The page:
We differ in the full mnp description. Look at n. M is the same between us, but the coke can example has me wondering.

As far as n or p go, I'm not even going to look at them until I get some feedback about the m discrepancies....

....Here are my results.Resolution number of time steps resonant frequency Q error 1 2 none detected 2 4 none detected 3 6 none detected 4 8 none detected 5 10 1.84921E+009 negative 2 e-4 10 20 1.85128E+009 negative 2 e-4 20 40 1.86441E+009 ~ 500 6 e-4 40 80 1.87262E+009 ~ 1200 3 e-4 80 160 1.86992E+009 ~ 300 13 e-4 160 320 1.87042E+009 ~ 80 47 e-4 The detected frequency bounces around consistently with the error which can be taken as estimating the number of significant digits of the frequency detected. The quality is very low. I take that to be a result of the cavity dimensions being incorrect for the resonant frequency detected as they are also incorrect for the drive frequency.....

So is the m resolved because the KWOK modes were so close but no cigar together? That's my hunch, but I want verify before I let it go. Lesson learned.....don't round off when it comes to mode shapes then?

Quote from: aero on 01/24/2015 09:03 pm....Here are my results.Resolution number of time steps resonant frequency Q error 1 2 none detected 2 4 none detected 3 6 none detected 4 8 none detected 5 10 1.84921E+009 negative 2 e-4 10 20 1.85128E+009 negative 2 e-4 20 40 1.86441E+009 ~ 500 6 e-4 40 80 1.87262E+009 ~ 1200 3 e-4 80 160 1.86992E+009 ~ 300 13 e-4 160 320 1.87042E+009 ~ 80 47 e-4 The detected frequency bounces around consistently with the error which can be taken as estimating the number of significant digits of the frequency detected. The quality is very low. I take that to be a result of the cavity dimensions being incorrect for the resonant frequency detected as they are also incorrect for the drive frequency.....Aero, please tell me again exactly what is the actual numerical value that you actually inputed into MEEP for the drive frequency for the above calculations. What is the number that you inputed into MEEP.

Drive frequency 2.45 E+9 Hz, so wavelength = 0.1223642686 meters.Geometry actual inside dimensions L= 0.1223642686, Dia = 0.0754898000 meters air filled cylindrical cavity with no dielectric. I am ignoring the difference between speed of light in air and vacuum.I copied those numbers straight from the control file. This is what I used.

Quote from: Rodal on 01/25/2015 02:15 pmQuote from: aero on 01/24/2015 09:03 pm....Here are my results.Resolution number of time steps resonant frequency Q error 1 2 none detected 2 4 none detected 3 6 none detected 4 8 none detected 5 10 1.84921E+009 negative 2 e-4 10 20 1.85128E+009 negative 2 e-4 20 40 1.86441E+009 ~ 500 6 e-4 40 80 1.87262E+009 ~ 1200 3 e-4 80 160 1.86992E+009 ~ 300 13 e-4 160 320 1.87042E+009 ~ 80 47 e-4 The detected frequency bounces around consistently with the error which can be taken as estimating the number of significant digits of the frequency detected. The quality is very low. I take that to be a result of the cavity dimensions being incorrect for the resonant frequency detected as they are also incorrect for the drive frequency.....Aero, please tell me again exactly what is the actual numerical value that you actually inputed into MEEP for the drive frequency for the above calculations. What is the number that you inputed into MEEP.Drive frequency 2.45 E+9 Hz, so wavelength = 0.1223642686 meters.Geometry actual inside dimensions L= 0.1223642686, Dia = 0.0754898000 meters air filled cylindrical cavity with no dielectric. I am ignoring the difference between speed of light in air and vacuum.I copied those numbers straight from the control file. This is what I used.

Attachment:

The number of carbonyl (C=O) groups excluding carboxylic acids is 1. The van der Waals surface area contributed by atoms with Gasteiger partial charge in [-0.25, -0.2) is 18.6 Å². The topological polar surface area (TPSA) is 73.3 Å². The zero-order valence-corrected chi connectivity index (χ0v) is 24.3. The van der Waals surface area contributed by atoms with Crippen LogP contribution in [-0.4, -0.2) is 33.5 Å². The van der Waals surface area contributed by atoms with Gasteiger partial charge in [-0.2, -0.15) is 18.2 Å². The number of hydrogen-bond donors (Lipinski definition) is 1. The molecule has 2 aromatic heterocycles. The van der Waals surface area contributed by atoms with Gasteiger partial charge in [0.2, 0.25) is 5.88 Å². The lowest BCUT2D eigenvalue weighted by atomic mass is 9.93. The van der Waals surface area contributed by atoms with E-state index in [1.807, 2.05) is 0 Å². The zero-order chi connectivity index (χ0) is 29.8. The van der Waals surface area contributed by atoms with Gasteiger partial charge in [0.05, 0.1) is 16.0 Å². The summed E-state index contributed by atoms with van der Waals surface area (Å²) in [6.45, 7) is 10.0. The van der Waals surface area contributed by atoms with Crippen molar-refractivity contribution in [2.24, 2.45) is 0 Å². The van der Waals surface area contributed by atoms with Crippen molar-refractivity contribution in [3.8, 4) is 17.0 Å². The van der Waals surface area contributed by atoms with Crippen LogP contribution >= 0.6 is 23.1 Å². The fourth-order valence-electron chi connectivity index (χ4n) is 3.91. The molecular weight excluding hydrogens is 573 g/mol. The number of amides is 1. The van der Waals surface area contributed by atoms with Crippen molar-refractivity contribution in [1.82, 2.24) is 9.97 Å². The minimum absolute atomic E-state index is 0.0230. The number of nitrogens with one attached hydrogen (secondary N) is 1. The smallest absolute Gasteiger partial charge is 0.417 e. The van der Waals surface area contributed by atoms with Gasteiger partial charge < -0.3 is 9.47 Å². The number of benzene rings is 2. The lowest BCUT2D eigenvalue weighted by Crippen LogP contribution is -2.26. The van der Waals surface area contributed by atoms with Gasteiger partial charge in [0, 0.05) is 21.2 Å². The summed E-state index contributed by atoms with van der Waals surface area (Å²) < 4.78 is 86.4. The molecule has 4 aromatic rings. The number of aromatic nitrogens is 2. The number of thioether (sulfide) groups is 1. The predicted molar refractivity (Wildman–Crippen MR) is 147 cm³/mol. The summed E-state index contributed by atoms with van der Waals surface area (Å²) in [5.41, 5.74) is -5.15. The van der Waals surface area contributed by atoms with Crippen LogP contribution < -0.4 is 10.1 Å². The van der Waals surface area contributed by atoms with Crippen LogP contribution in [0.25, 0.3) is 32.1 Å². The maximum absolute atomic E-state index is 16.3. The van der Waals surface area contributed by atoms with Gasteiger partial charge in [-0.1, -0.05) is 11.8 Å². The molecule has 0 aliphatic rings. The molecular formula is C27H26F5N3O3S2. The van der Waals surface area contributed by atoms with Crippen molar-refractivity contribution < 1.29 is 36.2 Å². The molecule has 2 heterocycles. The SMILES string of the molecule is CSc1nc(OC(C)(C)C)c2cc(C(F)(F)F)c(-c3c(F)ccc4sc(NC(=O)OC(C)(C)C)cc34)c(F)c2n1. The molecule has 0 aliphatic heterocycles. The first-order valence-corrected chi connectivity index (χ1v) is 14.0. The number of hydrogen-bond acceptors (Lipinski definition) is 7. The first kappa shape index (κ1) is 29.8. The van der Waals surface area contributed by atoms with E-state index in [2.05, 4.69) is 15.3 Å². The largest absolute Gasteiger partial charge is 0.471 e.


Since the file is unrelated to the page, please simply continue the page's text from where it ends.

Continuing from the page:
Moreover, since c = 1 in Meep units, a (or a / c) is our unit of time as well. In particular, the frequency f in Meep (corresponding to a time dependence e − i2πft) is always specified in units of c / a

...Geometry actual inside dimensions L= 0.1223642686, Dia = 0.0754898000 meters air filled cylindrical cavity with no dielectric. I am ignoring the difference between speed of light in air and vacuum.Scale factor, 0.01, but is a parameter to adjustThe above gives geometry simulation dimensions in scaled units = 012.23642686, 007.54898000...

susceptibilityParent class for various dispersive susceptibility terms, parameterized by an anisotropic amplitude σ (see Material dispersion in Meep):sigma [number]The scale factor σ.

In particular, because Maxwell's equations are scale invariant (multiplying the sizes of everything by 10 just divides the corresponding solution frequencies by 10), it is convenient in electromagnetic problems to choose scale-invariant units (see our online textbook, ch. 2). That means that we pick some characteristic lengthscale in the system, a, and use that as our unit of distance.

The scale factor, also known as characteristic length - "we pick some characteristic lengthscale in the system, a, and use that as our unit of distance." Or, more detailed, from "Units in Meep" here; http://ab-initio.mit.edu/wiki/index.php/Meep_IntroductionQuoteIn particular, because Maxwell's equations are scale invariant (multiplying the sizes of everything by 10 just divides the corresponding solution frequencies by 10), it is convenient in electromagnetic problems to choose scale-invariant units (see our online textbook, ch. 2). That means that we pick some characteristic lengthscale in the system, a, and use that as our unit of distance.